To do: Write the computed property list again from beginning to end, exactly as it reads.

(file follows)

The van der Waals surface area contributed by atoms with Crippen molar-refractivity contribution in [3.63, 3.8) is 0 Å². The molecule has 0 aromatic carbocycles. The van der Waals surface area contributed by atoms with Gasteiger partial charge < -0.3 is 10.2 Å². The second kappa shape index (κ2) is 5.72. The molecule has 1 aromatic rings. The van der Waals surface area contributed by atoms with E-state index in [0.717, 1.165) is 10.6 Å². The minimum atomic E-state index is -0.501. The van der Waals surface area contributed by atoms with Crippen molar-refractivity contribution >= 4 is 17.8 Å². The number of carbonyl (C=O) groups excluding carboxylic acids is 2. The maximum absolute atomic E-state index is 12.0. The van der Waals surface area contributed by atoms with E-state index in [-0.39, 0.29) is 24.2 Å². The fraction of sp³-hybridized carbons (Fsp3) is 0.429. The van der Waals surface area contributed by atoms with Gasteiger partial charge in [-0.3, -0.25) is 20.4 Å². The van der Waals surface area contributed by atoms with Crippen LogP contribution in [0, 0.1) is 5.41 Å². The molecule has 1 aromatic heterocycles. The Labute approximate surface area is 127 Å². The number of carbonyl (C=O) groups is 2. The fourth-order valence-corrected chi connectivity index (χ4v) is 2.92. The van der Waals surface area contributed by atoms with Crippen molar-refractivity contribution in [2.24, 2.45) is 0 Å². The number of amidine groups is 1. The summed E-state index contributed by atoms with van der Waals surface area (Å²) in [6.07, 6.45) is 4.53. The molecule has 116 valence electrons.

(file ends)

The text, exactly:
The van der Waals surface area contributed by atoms with Crippen molar-refractivity contribution in [3.63, 3.8) is 0 Å². The molecule has 0 aromatic carbocycles. The van der Waals surface area contributed by atoms with Gasteiger partial charge < -0.3 is 10.2 Å². The second kappa shape index (κ2) is 5.72. The molecule has 1 aromatic rings. The van der Waals surface area contributed by atoms with E-state index in [0.717, 1.165) is 10.6 Å². The minimum atomic E-state index is -0.501. The van der Waals surface area contributed by atoms with Crippen molar-refractivity contribution >= 4 is 17.8 Å². The number of carbonyl (C=O) groups excluding carboxylic acids is 2. The maximum absolute atomic E-state index is 12.0. The van der Waals surface area contributed by atoms with E-state index in [-0.39, 0.29) is 24.2 Å². The fraction of sp³-hybridized carbons (Fsp3) is 0.429. The van der Waals surface area contributed by atoms with Gasteiger partial charge in [-0.3, -0.25) is 20.4 Å². The van der Waals surface area contributed by atoms with Crippen LogP contribution in [0, 0.1) is 5.41 Å². The molecule has 1 aromatic heterocycles. The Labute approximate surface area is 127 Å². The number of carbonyl (C=O) groups is 2. The fourth-order valence-corrected chi connectivity index (χ4v) is 2.92. The van der Waals surface area contributed by atoms with Crippen molar-refractivity contribution in [2.24, 2.45) is 0 Å². The number of amidine groups is 1. The summed E-state index contributed by atoms with van der Waals surface area (Å²) in [6.07, 6.45) is 4.53. The molecule has 116 valence electrons.